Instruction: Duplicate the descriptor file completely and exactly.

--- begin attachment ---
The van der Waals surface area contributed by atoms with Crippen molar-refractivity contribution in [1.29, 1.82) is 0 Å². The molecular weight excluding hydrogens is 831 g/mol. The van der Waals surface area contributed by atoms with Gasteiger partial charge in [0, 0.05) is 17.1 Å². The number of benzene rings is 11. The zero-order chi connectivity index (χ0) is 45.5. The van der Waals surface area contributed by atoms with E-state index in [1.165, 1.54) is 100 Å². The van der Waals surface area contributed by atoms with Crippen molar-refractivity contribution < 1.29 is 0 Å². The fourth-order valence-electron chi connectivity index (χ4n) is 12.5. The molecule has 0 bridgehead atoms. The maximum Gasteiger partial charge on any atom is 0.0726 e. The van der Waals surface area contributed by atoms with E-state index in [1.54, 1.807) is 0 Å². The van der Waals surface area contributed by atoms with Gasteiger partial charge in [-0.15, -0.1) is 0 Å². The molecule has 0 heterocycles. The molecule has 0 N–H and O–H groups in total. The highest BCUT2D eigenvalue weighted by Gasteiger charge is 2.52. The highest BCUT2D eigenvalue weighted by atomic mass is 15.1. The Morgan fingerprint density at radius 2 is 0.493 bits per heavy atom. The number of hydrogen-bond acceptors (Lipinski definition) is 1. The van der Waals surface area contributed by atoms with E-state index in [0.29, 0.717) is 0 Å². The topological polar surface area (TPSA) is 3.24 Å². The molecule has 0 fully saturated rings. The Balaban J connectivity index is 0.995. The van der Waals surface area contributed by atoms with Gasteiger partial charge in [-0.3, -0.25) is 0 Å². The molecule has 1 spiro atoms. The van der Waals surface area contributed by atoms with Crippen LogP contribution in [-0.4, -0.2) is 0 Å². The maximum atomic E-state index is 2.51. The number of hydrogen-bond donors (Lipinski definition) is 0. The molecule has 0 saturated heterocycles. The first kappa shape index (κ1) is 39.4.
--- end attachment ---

The van der Waals surface area contributed by atoms with Crippen molar-refractivity contribution in [1.29, 1.82) is 0 Å². The molecular weight excluding hydrogens is 831 g/mol. The van der Waals surface area contributed by atoms with Gasteiger partial charge in [0, 0.05) is 17.1 Å². The number of benzene rings is 11. The zero-order chi connectivity index (χ0) is 45.5. The van der Waals surface area contributed by atoms with E-state index in [1.165, 1.54) is 100 Å². The van der Waals surface area contributed by atoms with Crippen molar-refractivity contribution < 1.29 is 0 Å². The fourth-order valence-electron chi connectivity index (χ4n) is 12.5. The molecule has 0 bridgehead atoms. The maximum Gasteiger partial charge on any atom is 0.0726 e. The van der Waals surface area contributed by atoms with E-state index in [1.54, 1.807) is 0 Å². The van der Waals surface area contributed by atoms with Gasteiger partial charge in [-0.15, -0.1) is 0 Å². The molecule has 0 heterocycles. The molecule has 0 N–H and O–H groups in total. The highest BCUT2D eigenvalue weighted by Gasteiger charge is 2.52. The highest BCUT2D eigenvalue weighted by atomic mass is 15.1. The Morgan fingerprint density at radius 2 is 0.493 bits per heavy atom. The number of hydrogen-bond acceptors (Lipinski definition) is 1. The van der Waals surface area contributed by atoms with E-state index in [0.29, 0.717) is 0 Å². The topological polar surface area (TPSA) is 3.24 Å². The molecule has 0 fully saturated rings. The Balaban J connectivity index is 0.995. The van der Waals surface area contributed by atoms with Gasteiger partial charge in [-0.3, -0.25) is 0 Å². The molecule has 1 spiro atoms. The van der Waals surface area contributed by atoms with Crippen LogP contribution in [-0.4, -0.2) is 0 Å². The maximum atomic E-state index is 2.51. The number of hydrogen-bond donors (Lipinski definition) is 0. The molecule has 0 saturated heterocycles. The first kappa shape index (κ1) is 39.4.